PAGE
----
['Daniel Finkelstein is Chief Leader Writer of The Times. Before joining the paper in 2001, he was an adviser to both John Major and William Hague'. If you can read this without your brain turning to mush you will find the Times chief writer thinks the war was a good idea! The more you look into it the more it seems to originate from Israel. One of those establishment historians/myth writers, see Hussein h 1), & Jewish historians Sir Martin Gilbert and Sir Lawrence Freedman]
February 3, 2010
On May 13, 1940, shortly after lunch, Neville Chamberlain entered the House of Commons to be greeted by a massive ovation. Order papers were waved, MPs shouted, MPs cheered. And shortly afterwards the Prime Minister followed him. But for Winston Churchill there was only a low murmur. His fellow Conservatives were virtually silent.
The Prime Minister then rose to deliver his first speech since taking office. “I have nothing to offer but blood, toil, tears and sweat,” he said. He told MPs that his Government’s policy would be to “wage war, by sea, land and air, with all our might” and that its aim would be “victory at all costs” and “victory, however long and hard the road may be; for without victory there is no survival”.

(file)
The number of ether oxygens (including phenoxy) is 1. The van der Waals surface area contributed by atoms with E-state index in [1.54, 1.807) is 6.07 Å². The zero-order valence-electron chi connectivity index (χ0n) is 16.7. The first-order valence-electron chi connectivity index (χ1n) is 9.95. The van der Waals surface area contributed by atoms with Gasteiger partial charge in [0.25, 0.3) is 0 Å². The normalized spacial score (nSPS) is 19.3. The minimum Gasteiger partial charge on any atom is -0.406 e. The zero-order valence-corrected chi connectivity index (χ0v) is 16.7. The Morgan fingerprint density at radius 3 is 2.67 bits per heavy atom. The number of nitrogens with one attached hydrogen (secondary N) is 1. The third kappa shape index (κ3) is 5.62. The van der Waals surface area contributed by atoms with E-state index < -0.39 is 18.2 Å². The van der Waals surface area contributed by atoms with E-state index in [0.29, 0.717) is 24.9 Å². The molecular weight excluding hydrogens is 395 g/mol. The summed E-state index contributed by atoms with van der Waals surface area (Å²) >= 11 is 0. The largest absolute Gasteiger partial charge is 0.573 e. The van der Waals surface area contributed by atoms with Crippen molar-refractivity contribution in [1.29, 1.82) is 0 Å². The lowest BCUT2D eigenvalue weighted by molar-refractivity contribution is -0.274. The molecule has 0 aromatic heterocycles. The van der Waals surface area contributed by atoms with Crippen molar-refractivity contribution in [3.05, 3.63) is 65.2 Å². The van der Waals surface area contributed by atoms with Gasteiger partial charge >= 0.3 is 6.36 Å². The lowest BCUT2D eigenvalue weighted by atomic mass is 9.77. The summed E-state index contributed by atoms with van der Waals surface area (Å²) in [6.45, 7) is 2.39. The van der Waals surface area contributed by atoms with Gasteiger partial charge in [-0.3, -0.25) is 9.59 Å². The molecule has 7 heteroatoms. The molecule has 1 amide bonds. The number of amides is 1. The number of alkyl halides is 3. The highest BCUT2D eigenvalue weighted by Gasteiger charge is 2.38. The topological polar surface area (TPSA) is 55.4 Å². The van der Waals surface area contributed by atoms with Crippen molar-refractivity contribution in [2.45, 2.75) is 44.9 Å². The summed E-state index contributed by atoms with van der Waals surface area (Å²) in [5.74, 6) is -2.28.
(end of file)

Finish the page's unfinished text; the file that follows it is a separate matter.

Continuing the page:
These words are now among the most famous ever delivered in Parliament. But at the time there were many who thought that victory at all costs was a silly policy. And one of those people was Lord Halifax, the Foreign Secretary.
At an intense series of meetings of the War Cabinet at the end of May, brilliantly chronicled by John Lukacs in his book Five Days in London, Halifax pressed the case for a negotiated peace, using the Italians as intermediaries. Churchill only narrowly avoided being overruled on this question. His position appears heroic now. But it is worth asking these questions: was Churchill actually wrong in 1940 and Halifax correct? And if not, why not?
Even on the day he was driven back from Buckingham Palace, Churchill strongly suspected defeat would come. “I hope it is not too late,” he told his detective with tears in his eyes. “I am very much afraid that it is.” He had good reason for this pessimism, even then. But disaster followed disaster and by the end of May the position was almost hopeless.